Thai taxis go green with mini-gardens on car roofs
BANGKOK – Taxi fleets in Thailand are giving new meaning to the term “roof garden” as they use the roofs of taxis that have been idle due to the coronavirus crisis as small vegetable gardens.
Workers from two taxi cooperatives created the miniature gardens this month with black plastic trash bags stretched over bamboo frames. In addition, they added soil in which a variety of crops — including tomatoes, cucumbers and string beans — were planted.
The result looks more like an eye-catching art installation than a parking lot, and that is partly the intention: to draw attention to the plight of taxi drivers and operators who have been hit hard by the corona measures.
The Ratchapruk and Bovorn Taxi cooperatives now have just 500 cars left on the streets of Bangkok, and 2,500 are parked at a number of locations around the city, according to 54-year-old director Thapakorn Assawalertkul.
With the streets of the capital dead quiet until recently, there was too much competition for too few fares, resulting in a drop in drivers’ incomes. Many are now unable to afford the daily payments for the vehicles, even after costs were halved to 300 baht ($9.09), Thapakorn said. So they ran away and left the cars in long, silent lines.
Some drivers gave up their cars and returned to their homes in rural areas when the pandemic first struck last year because they were so scared, he said. More gave up and returned their cars during the second wave.
“Some left their cars at gas stations and called us to pick them up,” he recalls.
With new outbreaks of the virus this year, the cooperatives were “completely shut down” as thousands of cars were abandoned by their drivers, he said.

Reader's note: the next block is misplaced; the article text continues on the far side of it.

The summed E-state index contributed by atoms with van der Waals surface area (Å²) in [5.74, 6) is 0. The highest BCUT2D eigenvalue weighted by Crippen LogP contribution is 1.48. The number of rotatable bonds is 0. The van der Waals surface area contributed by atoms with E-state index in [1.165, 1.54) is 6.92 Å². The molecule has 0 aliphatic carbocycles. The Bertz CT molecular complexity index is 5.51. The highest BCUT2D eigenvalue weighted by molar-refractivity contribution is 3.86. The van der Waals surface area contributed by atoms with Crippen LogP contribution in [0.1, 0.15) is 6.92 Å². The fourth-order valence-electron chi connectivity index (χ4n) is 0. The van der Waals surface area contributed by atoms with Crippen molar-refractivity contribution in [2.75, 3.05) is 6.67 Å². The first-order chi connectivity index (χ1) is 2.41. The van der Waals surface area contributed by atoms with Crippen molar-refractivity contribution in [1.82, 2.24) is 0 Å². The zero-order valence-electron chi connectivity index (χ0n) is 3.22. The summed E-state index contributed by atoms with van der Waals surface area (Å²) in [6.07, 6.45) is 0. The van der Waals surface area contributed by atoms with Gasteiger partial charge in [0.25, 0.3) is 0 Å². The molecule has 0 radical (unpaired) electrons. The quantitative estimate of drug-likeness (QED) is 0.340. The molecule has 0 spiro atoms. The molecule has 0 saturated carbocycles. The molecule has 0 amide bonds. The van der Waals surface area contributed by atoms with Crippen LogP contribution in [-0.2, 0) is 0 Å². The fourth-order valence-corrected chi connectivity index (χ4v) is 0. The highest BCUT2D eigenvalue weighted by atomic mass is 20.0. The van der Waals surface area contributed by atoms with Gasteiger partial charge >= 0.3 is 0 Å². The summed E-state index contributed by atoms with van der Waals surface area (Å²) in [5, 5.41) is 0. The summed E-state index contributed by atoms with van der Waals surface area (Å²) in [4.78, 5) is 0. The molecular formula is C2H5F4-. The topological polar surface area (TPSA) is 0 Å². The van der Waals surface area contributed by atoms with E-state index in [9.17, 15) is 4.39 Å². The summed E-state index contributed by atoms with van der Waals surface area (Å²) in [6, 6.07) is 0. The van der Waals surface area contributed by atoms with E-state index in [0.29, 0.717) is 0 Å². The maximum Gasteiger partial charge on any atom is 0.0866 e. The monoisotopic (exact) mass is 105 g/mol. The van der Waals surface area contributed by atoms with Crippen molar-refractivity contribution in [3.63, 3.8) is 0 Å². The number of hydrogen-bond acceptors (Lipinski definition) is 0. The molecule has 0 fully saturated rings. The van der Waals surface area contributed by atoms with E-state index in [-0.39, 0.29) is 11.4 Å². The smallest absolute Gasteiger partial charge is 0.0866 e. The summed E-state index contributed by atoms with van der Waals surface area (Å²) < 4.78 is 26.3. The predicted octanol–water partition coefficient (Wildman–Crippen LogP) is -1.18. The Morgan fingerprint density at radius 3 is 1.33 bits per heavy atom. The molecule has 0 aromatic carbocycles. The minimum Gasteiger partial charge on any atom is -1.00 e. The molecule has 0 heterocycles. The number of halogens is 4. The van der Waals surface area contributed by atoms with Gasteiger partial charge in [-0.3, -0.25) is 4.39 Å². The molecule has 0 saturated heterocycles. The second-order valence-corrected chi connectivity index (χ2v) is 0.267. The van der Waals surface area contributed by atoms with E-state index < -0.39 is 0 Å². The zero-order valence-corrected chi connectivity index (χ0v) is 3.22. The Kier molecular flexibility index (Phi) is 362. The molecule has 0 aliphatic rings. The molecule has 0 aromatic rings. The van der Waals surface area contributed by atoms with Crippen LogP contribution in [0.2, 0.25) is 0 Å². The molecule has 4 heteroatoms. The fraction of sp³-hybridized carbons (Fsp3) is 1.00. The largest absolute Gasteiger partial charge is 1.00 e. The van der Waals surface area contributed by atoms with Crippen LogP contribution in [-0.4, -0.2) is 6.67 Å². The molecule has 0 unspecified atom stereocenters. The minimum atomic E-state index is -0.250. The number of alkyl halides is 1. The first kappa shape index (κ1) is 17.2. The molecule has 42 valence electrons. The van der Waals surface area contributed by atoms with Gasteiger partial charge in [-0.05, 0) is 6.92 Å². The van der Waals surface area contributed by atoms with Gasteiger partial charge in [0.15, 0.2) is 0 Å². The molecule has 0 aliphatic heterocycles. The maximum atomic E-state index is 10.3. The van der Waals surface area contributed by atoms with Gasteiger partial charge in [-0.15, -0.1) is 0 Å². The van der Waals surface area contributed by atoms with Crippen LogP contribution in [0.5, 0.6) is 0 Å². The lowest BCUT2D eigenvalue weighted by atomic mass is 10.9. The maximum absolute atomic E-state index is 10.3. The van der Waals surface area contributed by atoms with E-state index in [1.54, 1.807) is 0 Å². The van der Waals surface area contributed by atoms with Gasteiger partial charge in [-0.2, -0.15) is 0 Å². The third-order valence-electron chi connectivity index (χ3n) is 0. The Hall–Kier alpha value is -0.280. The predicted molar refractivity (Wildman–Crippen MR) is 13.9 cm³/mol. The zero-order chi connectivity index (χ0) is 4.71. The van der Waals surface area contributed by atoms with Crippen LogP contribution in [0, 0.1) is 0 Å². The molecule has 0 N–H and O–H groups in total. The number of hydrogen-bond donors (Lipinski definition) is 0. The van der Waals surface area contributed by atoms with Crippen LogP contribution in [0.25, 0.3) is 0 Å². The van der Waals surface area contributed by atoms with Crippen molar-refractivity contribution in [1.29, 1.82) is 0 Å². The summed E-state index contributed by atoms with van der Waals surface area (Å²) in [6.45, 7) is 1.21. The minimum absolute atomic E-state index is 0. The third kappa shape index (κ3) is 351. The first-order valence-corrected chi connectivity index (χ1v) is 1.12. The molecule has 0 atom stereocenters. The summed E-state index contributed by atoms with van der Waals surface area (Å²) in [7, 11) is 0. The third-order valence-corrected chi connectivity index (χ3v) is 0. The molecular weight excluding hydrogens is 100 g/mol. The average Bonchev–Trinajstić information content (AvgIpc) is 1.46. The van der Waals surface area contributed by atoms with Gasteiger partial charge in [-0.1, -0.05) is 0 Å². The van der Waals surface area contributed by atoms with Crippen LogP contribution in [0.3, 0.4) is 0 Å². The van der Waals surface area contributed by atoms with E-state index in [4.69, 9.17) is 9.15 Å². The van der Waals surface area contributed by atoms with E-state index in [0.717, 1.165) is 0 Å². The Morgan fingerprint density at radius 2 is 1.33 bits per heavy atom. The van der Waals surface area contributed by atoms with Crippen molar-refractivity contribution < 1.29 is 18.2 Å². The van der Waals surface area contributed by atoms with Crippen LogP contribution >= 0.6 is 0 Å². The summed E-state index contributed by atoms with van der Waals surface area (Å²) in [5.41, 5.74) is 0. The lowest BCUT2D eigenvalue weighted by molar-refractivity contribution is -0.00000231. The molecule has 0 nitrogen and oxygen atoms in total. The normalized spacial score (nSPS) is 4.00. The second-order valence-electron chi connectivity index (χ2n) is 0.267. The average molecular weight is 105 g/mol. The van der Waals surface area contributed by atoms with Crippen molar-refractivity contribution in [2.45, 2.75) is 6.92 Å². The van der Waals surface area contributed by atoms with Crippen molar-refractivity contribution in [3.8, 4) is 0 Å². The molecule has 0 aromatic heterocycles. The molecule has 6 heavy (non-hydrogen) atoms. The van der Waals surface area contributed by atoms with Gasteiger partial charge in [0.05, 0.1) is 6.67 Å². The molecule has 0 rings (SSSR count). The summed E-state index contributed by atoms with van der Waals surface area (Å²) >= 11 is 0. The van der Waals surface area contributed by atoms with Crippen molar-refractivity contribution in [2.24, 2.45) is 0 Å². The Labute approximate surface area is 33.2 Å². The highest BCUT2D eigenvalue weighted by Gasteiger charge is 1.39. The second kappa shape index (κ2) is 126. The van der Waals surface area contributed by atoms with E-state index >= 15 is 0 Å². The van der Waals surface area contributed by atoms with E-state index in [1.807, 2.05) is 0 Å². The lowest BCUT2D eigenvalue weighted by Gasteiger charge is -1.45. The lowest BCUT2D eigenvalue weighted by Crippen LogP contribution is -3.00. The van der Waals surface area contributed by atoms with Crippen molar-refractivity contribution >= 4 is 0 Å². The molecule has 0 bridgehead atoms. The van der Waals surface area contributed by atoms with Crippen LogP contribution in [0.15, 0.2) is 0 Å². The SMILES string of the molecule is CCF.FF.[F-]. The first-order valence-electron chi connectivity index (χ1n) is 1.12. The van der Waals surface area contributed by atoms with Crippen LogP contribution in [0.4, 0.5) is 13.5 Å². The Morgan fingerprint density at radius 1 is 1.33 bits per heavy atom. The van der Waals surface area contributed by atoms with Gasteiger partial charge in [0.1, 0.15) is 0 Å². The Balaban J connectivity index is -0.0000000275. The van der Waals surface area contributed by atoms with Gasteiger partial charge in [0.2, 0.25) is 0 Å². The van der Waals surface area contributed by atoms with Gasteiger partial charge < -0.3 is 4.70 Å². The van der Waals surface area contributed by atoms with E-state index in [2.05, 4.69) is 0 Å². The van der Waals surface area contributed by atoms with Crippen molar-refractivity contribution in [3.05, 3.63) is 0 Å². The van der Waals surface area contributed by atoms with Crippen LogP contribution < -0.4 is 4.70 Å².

The number of new infections in Thailand has hovered just below 15,000 in recent days, after peaking at more than 23,400 in mid-August. The government hopes the country will emerge from this wave, which has been the deadliest to date, accounting for 97% of Thailand’s total cases and more than 99% of its deaths. In total, Thailand has confirmed 1.4 million cases and more than 14,000 deaths.
The situation has put the taxi companies in financial jeopardy as they struggle to repay loans when purchasing their fleets. The Ratchapruk and Bovorn cooperatives owe about 2 billion baht ($60.8 million), Thapakorn said. The government has so far not provided direct financial support.
“If we don’t get help soon, we’ll be in big trouble,” he told The Associated Press.
The taxi top gardens do not offer an alternative income stream. The employees of the cooperatives, who were asked to implement wage cuts, now take turns tending the newly landscaped gardens.
“The vegetable garden is both a protest and a way to feed my staff during this difficult time,” says Thapakorn. “Thailand has seen years of political turmoil and a major flood in 2011, but the business world has never been this terrible.”